A tech company pledged to make “anti-racist” layoffs. What does that mean?
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While unemployment claims dropped last week, layoffs at big companies – particularly in tech – continue to make headlines. Last Wednesday, communication platform Twilio announced it was shedding 11% of its workforce, but CEO Jeff Lawson said in a letter to employees the layoffs would be carried out through an “anti-racist/anti-oppression lens,” in order to avoid pronounced impacts to what he calls “marginalized” groups.
So what are anti-racist layoffs?
We don’t know exactly what Twilio meant with that phrase. The company didn’t respond to a request for comment.
But job cuts do affect some groups more than others, said Valerie Wilson at the Economic Policy Institute.
“We know that the Black unemployment rate is typically double the white unemployment rate. And we see that it rises faster, rises sooner, rises higher.” She added that this disparity raises questions about how companies conduct layoffs.
One factor could be unconscious bias, said Sarah Kaplan at the University of Toronto.
“It could be that managers, even if they’re not consciously doing it, they’re just thinking, ‘Who’s the better team player, who’s the better fit?’ and for them, it’s going to be someone who’s like them.”
And she said even strategies intended to be “neutral” can be anything but: “We’re just going to lay off the most recently hired people, we’re just going to lay off the temp or the part-time workers, we’re just gonna lay off the people with lower performance evaluations.”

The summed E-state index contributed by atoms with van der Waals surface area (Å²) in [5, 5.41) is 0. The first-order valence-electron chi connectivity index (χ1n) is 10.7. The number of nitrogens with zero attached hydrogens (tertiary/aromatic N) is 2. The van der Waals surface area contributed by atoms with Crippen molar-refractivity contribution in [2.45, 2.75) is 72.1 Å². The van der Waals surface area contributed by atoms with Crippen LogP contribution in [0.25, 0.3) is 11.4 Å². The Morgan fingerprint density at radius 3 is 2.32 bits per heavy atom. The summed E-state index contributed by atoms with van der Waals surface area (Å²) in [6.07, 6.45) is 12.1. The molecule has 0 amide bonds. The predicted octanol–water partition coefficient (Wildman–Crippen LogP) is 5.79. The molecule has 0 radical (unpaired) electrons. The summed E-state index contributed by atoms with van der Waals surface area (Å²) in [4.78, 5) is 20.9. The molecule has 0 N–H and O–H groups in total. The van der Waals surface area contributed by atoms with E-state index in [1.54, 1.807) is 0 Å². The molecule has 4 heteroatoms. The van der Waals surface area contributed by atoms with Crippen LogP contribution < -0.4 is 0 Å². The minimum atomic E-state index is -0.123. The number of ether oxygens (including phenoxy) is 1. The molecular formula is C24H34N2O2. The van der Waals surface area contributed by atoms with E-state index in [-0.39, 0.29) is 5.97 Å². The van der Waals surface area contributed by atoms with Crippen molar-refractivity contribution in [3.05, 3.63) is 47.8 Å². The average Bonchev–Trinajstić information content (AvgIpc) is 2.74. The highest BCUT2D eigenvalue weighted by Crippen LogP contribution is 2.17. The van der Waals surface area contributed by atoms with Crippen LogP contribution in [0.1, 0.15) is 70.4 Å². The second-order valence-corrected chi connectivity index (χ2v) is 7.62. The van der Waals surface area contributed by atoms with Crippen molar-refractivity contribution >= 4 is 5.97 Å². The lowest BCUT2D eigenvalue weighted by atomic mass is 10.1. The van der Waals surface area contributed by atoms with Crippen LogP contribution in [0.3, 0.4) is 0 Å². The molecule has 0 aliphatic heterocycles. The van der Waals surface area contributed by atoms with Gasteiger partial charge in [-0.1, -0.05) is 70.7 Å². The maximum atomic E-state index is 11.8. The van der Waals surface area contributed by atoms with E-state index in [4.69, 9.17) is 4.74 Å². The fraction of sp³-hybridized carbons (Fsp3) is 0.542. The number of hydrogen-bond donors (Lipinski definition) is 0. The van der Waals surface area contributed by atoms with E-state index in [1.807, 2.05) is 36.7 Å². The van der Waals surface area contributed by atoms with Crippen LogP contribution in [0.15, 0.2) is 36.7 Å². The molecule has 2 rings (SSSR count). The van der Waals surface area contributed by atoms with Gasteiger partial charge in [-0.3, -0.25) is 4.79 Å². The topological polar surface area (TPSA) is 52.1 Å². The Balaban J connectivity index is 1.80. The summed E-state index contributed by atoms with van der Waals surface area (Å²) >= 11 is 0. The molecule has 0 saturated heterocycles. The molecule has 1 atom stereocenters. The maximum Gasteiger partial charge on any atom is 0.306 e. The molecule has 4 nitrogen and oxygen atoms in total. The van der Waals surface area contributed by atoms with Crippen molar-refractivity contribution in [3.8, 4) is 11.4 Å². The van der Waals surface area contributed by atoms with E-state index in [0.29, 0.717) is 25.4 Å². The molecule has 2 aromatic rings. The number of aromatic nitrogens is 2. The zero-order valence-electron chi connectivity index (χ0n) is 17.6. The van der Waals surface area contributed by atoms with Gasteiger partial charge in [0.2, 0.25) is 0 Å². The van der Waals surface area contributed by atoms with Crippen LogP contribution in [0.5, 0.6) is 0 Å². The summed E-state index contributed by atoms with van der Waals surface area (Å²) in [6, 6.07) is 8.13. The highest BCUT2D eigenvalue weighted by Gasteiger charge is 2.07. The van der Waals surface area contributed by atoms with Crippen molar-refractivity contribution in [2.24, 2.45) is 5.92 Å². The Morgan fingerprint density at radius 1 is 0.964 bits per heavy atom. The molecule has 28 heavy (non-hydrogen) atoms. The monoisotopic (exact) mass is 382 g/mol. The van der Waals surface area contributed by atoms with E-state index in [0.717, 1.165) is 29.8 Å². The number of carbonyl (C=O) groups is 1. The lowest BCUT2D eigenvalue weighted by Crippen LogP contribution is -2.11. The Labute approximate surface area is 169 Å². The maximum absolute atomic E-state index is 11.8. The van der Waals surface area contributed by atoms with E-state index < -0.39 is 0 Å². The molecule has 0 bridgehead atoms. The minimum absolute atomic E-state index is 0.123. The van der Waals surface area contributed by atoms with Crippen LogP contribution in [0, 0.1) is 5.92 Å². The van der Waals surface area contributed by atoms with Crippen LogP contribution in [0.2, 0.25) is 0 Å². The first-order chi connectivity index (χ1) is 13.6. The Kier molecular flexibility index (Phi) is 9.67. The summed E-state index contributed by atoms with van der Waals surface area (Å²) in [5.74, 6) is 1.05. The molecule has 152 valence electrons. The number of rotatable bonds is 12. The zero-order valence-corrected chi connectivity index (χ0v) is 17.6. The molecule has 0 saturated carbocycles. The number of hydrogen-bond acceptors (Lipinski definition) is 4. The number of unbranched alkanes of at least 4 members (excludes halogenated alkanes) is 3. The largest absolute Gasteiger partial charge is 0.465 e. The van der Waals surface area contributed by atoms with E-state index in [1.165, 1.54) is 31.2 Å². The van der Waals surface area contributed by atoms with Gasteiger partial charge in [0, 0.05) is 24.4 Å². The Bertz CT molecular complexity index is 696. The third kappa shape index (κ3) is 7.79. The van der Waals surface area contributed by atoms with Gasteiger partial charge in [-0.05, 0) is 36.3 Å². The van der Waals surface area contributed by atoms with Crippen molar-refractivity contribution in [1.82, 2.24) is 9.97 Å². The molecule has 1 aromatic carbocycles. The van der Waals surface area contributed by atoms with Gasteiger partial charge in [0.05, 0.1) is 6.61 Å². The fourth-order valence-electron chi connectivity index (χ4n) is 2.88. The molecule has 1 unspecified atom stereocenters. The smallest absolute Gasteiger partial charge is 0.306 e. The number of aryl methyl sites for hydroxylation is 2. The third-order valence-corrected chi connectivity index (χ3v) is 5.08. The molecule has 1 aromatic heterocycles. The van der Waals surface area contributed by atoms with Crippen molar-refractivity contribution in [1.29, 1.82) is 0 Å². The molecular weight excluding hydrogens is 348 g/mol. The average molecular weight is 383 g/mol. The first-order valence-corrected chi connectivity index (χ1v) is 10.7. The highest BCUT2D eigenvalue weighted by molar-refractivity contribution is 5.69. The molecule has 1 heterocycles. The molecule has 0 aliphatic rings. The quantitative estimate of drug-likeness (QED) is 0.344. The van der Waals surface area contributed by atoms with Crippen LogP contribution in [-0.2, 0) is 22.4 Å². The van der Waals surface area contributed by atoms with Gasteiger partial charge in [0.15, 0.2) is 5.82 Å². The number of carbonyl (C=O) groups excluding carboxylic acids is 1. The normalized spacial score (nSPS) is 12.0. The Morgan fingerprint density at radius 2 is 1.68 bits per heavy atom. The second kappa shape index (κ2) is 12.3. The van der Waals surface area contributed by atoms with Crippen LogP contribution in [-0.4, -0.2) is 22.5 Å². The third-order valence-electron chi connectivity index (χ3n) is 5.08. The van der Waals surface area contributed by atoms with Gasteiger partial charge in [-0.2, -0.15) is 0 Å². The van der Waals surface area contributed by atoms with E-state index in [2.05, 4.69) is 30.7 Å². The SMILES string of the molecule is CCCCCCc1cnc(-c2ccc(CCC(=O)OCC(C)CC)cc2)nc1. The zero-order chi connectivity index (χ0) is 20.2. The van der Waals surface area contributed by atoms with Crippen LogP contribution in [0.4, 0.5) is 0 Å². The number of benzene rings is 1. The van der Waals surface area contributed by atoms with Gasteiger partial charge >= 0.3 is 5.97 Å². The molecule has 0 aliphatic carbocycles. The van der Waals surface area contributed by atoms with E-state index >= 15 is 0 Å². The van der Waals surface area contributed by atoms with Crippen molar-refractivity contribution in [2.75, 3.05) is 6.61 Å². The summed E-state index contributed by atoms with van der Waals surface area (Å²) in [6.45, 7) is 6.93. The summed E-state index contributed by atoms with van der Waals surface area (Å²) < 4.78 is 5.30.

In industries like tech – that have only recently begun to diversify – newer hires are more likely to be women or people of color, and they often face greater scrutiny on the job, said Kate Bahn at the Washington Center for Equitable Growth.
“And so yes, maybe you’re the last hired, but the fact that you maybe have shorter tenure within your job is reflecting these other structural biases across the labor market,” she said.
To break these patterns, employers have to recognize them, said Joseph Ifiegbu, founder and CEO of HR analytics firm Eqtble. He said companies committed to diversity equity and inclusion in hiring need to be as intentional when they let people go.
“Because if you run that analysis and it’s like 90% women or it’s like 90% people of color – it’s like, ‘OK, well what’s happening here? Why is this?’” he said.
Addressing that question is also important legally, said employment attorney Krista Mitzel. Because by law, employers can’t hire or fire based on age, gender, race or ethnicity.
“If all white men were being laid off that would also be discriminatory,” she said.
Mitzel said the aim is not to shift disproportionate effects to any group, but to make sure cuts – in the unfortunate event they have to be made – happen evenly throughout the workforce.
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